Funds to Fight Opioid Epidemic

NIH Director Francis S. Collins, MD, PhD recently announced the launch of the “Helping to End Addiction Long-Term Initiative” (HEAL) HEAL is a trans-agency effort to speed scientific solutions to stem the national opioid public health crisis.

NIH is nearly doubling funding for research on opioid misuse, addiction, and pain from about $600 million in FY 2016 to $1.1 billion in FY 2018 which was made possible from a funding boost by Congress.

HEAL will help NIH researchers:

  • Launch a longitudinal study to follow patients after acute onset of musculoskeletal pain. The patients will be followed after surgery to identify biomarkers that might predict which individuals are more likely to transition from acute to chronic pain
  • Leverage imaging and omics neuro-technologies developed through the NIH BRAIN Initiative to identify potential new targets for treatment of chronic pain and identify biomarkers to predict which individuals will respond to a treatment
  • Advance understanding of the genetic and social factors that put patients at risk for opioid misuse and addiction to provide information on precision prevention strategies tailored to individual risk factors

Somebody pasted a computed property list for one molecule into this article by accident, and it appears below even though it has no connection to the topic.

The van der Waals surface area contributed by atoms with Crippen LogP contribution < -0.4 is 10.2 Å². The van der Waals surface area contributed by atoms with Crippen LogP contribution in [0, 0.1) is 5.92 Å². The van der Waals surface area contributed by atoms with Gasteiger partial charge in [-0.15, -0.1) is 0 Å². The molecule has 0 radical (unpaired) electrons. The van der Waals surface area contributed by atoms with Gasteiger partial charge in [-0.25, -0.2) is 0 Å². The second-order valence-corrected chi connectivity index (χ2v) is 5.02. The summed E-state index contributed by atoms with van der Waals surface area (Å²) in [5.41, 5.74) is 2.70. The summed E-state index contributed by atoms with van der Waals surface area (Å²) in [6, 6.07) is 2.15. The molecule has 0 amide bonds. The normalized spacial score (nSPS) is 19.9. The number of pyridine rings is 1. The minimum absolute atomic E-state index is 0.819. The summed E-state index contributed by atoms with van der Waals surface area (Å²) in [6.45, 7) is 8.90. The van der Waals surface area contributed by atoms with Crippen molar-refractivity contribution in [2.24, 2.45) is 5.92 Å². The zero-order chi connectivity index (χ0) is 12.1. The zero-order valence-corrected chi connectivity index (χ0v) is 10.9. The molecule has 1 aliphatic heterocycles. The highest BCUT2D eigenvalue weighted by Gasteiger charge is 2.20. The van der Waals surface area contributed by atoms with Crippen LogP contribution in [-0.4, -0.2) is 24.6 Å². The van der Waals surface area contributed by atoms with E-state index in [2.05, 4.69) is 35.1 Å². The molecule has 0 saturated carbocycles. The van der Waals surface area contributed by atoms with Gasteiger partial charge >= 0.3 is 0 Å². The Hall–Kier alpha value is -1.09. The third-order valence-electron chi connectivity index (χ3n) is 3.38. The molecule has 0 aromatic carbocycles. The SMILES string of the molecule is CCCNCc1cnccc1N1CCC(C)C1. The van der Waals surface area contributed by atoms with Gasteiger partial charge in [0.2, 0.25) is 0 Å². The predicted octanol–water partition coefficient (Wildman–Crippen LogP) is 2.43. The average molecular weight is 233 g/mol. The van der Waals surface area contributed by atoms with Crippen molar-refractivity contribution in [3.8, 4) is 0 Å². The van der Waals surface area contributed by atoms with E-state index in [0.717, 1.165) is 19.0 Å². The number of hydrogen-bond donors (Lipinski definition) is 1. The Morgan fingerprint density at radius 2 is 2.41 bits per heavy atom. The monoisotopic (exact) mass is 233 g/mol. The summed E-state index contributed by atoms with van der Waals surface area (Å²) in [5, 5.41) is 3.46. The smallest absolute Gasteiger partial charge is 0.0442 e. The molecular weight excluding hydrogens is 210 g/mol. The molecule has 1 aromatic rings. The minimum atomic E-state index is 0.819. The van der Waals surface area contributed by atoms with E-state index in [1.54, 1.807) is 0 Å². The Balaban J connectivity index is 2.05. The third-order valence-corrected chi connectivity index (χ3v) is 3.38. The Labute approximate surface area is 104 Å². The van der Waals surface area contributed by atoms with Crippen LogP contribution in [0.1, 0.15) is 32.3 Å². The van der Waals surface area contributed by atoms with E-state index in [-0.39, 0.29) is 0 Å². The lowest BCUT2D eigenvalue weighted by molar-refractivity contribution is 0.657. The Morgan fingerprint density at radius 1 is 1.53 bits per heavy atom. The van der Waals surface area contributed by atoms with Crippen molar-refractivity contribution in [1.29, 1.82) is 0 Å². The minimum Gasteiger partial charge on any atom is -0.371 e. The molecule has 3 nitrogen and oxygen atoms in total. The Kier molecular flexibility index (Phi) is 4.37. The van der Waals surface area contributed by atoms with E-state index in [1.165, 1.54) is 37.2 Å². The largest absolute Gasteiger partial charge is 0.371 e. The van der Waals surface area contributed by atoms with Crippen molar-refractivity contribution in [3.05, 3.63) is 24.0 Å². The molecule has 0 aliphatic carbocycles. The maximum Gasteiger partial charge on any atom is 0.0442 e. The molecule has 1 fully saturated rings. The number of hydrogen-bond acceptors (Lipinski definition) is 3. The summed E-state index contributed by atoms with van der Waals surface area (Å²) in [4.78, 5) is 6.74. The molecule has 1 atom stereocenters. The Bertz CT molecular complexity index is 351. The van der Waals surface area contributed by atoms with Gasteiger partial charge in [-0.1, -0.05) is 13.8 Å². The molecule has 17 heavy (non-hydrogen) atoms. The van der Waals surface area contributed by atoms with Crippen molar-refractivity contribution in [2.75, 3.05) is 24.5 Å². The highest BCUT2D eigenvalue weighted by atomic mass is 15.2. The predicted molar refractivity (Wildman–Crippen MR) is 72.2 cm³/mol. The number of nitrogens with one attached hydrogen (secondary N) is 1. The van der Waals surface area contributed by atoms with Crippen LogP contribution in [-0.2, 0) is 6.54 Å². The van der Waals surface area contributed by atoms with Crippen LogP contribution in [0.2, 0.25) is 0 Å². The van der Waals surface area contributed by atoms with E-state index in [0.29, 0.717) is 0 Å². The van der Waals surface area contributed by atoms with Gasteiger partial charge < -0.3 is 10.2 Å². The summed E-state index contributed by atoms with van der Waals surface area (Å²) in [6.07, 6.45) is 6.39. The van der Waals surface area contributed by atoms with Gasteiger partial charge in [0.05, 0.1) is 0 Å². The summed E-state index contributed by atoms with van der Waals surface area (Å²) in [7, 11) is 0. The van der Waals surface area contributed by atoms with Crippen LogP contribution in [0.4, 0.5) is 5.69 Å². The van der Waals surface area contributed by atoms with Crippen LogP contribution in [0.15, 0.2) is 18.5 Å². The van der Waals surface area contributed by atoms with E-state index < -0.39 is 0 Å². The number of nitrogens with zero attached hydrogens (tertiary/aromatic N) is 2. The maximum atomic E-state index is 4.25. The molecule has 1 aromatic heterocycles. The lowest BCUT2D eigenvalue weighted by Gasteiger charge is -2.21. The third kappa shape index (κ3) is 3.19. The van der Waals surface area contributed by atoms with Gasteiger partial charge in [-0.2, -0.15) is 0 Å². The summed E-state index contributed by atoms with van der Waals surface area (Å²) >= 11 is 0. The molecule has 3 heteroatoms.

• Support best practices for pain management using nondrug and integrated therapies for specific pain conditions by working with other agencies
  • Pursue public private partnerships to develop new non-addictive pain medicines by sharing data on past and present research projects, and then matching researchers with potentially promising but abandoned pharmaceutical industry compounds to explore their effectiveness to treat pain
  • Build a clinical trials network to enable multiple new and repurposed compounds to be tested simultaneously for effectiveness
  • Expand therapeutic options for treating addiction, Medication-Assisted Therapy, and to treat overdose reversal treatments. Develop immunotherapies that enlist the immune system to block entry of heroin or synthetic opioids to the brain
  • Expand the Advancing Clinical Trials in Neonatal Opioid Withdrawal Syndrome (ACT NOW) project by tapping into the Environmental Child Health Outcomes, IDeA States, and the Pediatric Clinical Trials Network
  • Work with federal and state partners on pilot demonstration projects to test the integration of multiple addiction prevention and treatment options in healthcare and criminal justice settings in states with the highest rates of opioid misuse and overdose
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